Newest Review: ... directly in front of you is the Audience Chamber where the Sultan of the day would greet ambassadors and other dignitaries, whilst sprawled... more
Topkapi Palace (Istanbul, Turkey)
Member Name: Essexgirl2006
Topkapi Palace (Istanbul, Turkey)
Advantages: beautiful and interesting building with lots to see
Disadvantages: Not much siagnage - buy/bring a guide book
One of my absolute highlights of my mini-break to Istanbul earlier this year was the Topkapi Palace. Situated just beyond the Hagia Sophia in the Sultanahmet district, it is about 5minutes walk from the tram stop. Mehmet the Conqueror built the initial part in the mid fifteenth century, from then on this was the place the Ottoman sultans lived until the 19th century, where they moved to more modern, European style palaces, although Topkapi remained important for certain state official events and contained a number of important relics and artefacts. President Ataturk converted it to a museum in 1924.
FIRST AND SECOND COURTS
You enter through the Imperial Gate (good luck getting a good photo without tons of people in the way) into the First Court first of all (unsurprisingly), and this part is free. I believe it is occasionally used as a parade ground, but in its heyday would have seen a lot of activity with gardens and support industries (bakery, wood) were prepared for the palace. The next part is the Second Court (are you seeing a pattern here?) and is where the gift shop is located (lovely and warm on a cold, windy day) and where you queue for tickets. Entry is TL25 (just over £9), and this allows you full access except for The Harem which you have to pay separately for. Although the Palace kitchens and Imperial Council Chamber are here (as well an entrance to The Harem) we decided to head straight through to the Third Court is as this seemed to be where most of the action was. I had my Lonely Planet Istanbul guidebook in my sticky paw, and used this to tell me where to go, and ensure I didn't miss anything important.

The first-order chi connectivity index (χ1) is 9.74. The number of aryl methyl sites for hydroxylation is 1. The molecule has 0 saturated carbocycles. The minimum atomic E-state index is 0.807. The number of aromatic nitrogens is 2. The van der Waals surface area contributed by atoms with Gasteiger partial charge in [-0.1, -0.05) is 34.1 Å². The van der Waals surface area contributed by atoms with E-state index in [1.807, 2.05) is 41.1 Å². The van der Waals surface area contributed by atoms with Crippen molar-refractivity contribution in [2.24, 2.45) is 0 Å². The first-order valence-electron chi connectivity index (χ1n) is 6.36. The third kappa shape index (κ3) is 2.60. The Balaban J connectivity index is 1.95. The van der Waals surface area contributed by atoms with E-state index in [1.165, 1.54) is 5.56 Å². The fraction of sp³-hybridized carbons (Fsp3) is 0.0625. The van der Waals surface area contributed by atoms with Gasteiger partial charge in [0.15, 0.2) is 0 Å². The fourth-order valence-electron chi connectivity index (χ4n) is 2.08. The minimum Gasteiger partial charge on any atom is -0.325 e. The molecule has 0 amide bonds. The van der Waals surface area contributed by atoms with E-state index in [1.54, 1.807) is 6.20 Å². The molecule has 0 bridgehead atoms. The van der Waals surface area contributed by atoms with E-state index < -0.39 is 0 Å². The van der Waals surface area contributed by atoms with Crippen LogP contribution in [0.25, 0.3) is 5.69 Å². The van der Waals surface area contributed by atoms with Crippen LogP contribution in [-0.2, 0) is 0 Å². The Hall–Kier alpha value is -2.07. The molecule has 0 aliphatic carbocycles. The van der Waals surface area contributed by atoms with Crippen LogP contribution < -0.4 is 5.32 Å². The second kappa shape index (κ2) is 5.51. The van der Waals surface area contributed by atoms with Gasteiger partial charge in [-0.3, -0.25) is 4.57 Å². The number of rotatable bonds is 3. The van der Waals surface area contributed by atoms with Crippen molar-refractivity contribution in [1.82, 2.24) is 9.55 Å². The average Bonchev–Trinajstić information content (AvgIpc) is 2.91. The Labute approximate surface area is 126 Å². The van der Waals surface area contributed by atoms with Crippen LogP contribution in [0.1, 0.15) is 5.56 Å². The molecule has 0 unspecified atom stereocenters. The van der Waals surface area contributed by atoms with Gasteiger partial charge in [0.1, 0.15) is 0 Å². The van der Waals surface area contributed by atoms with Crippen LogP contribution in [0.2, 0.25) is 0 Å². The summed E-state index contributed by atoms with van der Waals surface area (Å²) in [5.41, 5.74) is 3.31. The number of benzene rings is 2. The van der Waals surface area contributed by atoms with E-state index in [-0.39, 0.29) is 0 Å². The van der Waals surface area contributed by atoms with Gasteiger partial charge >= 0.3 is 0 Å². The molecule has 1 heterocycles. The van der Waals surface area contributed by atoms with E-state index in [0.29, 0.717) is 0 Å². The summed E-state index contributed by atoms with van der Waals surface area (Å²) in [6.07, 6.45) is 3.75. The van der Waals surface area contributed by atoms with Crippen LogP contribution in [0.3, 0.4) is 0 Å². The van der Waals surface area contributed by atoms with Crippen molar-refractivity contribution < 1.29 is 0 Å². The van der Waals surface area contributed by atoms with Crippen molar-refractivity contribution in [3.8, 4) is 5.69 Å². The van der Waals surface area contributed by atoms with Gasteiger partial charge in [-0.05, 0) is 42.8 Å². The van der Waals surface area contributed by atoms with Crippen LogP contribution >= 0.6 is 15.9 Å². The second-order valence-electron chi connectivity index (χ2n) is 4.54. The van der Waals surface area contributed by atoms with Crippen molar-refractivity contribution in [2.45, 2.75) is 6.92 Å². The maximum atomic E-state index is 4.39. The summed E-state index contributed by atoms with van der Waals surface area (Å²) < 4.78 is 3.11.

You enter through The Gate of Felicity and directly in front of you is the Audience Chamber where the Sultan of the day would greet ambassadors and other dignitaries, whilst sprawled on a divan bed with fancy embroidered and beaded cushions. Behind this is the eighteenth century Library of Ahmet III, it is a very pretty room, with lots of stained glass windows, wood detail and pretty tiles. This is a good introduction to the décor you will see throughout the rest of the palace, but sadly there are no books here. As you come out again, to your right are former barracks with now house a number of heavily embroidered fine robes and kaftans as worn by past emperors. You are not allowed to take photos of these robes (Oops). After this I explored the Treasury and Fourth Court (see below) before returning back to here. Also in the Third Court are the Sacred Safekeeping Rooms which had a long queue. At this point I was rueing the fact I hadn't had lunch before coming here, and was just about to join the queue when I spotted two members of our party coming out and they suggested that it could be missed if you were not too fussed about seeing one of Mohammed's saucepans. Weak with hunger I concurred and I missed this out as well as the room containing portraits of all the Sultans.
This is situated in the Third Court, next to the barracks housing the robes, but I feel it is worthy of a section of its own. I had to queue for about 15 minutes to get in and I recommend keeping to the right as that is the way the queue moves around the rooms. It thins out in later rooms, but at first you may find yourself in a slow procession around the room, and by keeping right you will be able to see all the exhibits and read any labels without obstruction by other people's heads. In later rooms you will be able to move more freely and not worry about being stuck behind someone who reads slower than you.